Commenced in January 2007
Frequency: Monthly
Edition: International
Paper Count: 3

graduate education Related Abstracts

3 A Model for Academic Coaching for Success and Inclusive Excellence in Science, Technology, Engineering, and Mathematics Education

Authors: Sylvanus N. Wosu


Research shows that factors, such as low motivation, preparation, resources, emotional and social integration, and fears of risk-taking, are the most common barriers to access, matriculation, and retention into science, technology, engineering, and mathematics (STEM) disciplines for underrepresented (URM) students. These factors have been shown to impact students’ attraction and success in STEM fields. Standardized tests such as the SAT and ACT often used as predictor of success, are not always true predictors of success for African and Hispanic American students. Without an adequate academic support environment, even a high SAT score does not guarantee academic success in science and engineering. This paper proposes a model for Academic Coaching for building success and inclusive excellence in STEM education. Academic coaching is framed as a process of motivating students to be independent learners through relational mentorship, facilitating learning supports inside and outside of the classroom or school environment, and developing problem-solving skills and success attitudes that lead to higher performance in the specific subjects. The model is formulated based on best strategies and practices for enriching Academic Performance Impact skills and motivating students’ interests in STEM. A scaled model for measuring the Academic Performance Impact (API) index and STEM is discussed. The study correlates API with state standardized test and shows that the average impact of those skills can be predicted by the Academic Performance Impact (API) index or Academic Preparedness Index.

Keywords: Diversity, Inclusion, model, Equity, graduate education, inclusive excellence

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2 Research Attitude: Its Factor Structure and Determinants in the Graduate Level

Authors: Janet Lynn S. Montemayor


Dropping survivability and rising drop-out rate in the graduate school is attributed to the demands that come along with research-related requirements. Graduate students tend to withdraw from their studies when confronted with such requirements. This act of succumbing to the challenge is primarily due to a negative mindset. An understanding of students’ view towards research is essential for teachers in facilitating research activities in the graduate school. This study aimed to develop a tool that accurately measures attitude towards research. Psychometric properties of the Research Attitude Inventory (RAIn) was assessed. A pool of items (k=50) was initially constructed and was administered to a development sample composed of Masters and Doctorate degree students (n=159). Results show that the RAIn is a reliable measure of research attitude (k=41, αmax = 0.894). Principal component analysis using orthogonal rotation with Kaiser normalization identified four underlying factors of research attitude, namely predisposition, purpose, perspective, and preparation. Research attitude among the respondents was analyzed using this measure.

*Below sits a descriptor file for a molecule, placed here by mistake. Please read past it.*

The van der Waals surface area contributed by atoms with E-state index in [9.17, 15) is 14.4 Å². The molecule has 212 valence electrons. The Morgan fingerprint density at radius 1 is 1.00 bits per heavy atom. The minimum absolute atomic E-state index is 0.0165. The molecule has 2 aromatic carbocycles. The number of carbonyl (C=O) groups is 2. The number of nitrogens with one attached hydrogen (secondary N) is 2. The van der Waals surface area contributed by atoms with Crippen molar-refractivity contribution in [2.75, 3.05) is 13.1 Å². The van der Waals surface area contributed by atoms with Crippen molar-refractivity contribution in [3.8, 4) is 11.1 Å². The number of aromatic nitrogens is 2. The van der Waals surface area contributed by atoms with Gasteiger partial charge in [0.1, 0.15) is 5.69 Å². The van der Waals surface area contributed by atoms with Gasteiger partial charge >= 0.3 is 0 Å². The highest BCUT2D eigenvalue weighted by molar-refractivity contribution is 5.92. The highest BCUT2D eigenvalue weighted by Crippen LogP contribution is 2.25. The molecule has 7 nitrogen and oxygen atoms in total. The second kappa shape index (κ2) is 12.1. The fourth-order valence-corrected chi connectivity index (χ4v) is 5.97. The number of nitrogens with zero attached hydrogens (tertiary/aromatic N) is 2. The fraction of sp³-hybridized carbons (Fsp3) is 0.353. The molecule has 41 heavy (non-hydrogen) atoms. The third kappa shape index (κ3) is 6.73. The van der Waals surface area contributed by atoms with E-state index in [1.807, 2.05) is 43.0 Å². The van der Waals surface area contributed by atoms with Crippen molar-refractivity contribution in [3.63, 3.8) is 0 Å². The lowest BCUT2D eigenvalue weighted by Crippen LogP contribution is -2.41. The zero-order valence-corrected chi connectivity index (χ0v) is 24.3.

Keywords: Principal Component Analysis, scale development, graduate education, research attitude

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1 Teaching Research Methods at the Graduate Level Utilizing Flipped Classroom Approach; An Action Research Study

Authors: Munirah Alaboudi


This paper discusses a research project carried out with 12 first-year graduate students enrolled in research methods course prior to undertaking a graduate thesis during the academic year 2019. The research was designed for the objective of creating research methods course structure that embraces an individualized and activity-based approach to learning in a highly engaging group environment. This approach targeted innovating the traditional research methods lecture-based, theoretical format where students reported less engagement and limited learning. This study utilized action research methodology in developing a different approach to research methods course instruction where student performance indicators and feedback were periodically collected to assess the new teaching method. Student learning was achieved through utilizing the flipped classroom approach where students learned the material at home and classroom activities were designed to implement and experiment with the newly acquired information, with the guidance of the course instructor. Student learning in class was practiced through a series of activities based on different research methods. With the goal of encouraging student engagement, a wide range of activities was utilized including workshops, role play, mind-mapping, presentations, peer evaluations. Data was collected through an open-ended qualitative questionnaire to establish whether students were engaged in the material they were learning, and to what degree were they engaged, and to test their mastery level of the concepts discussed. Analysis of the data presented positive results as around 91% of the students reported feeling more engaged with the active learning experience and learning research by “actually doing research, not just reading about it”. The students expressed feeling invested in the process of their learning as they saw their research “gradually come to life” through peer learning and practice during workshops. Based on the results of this study, the research methods course structure was successfully remodeled and continues to be delivered.

Keywords: Research Methods, Flipped Classroom, graduate education, higher education instruction

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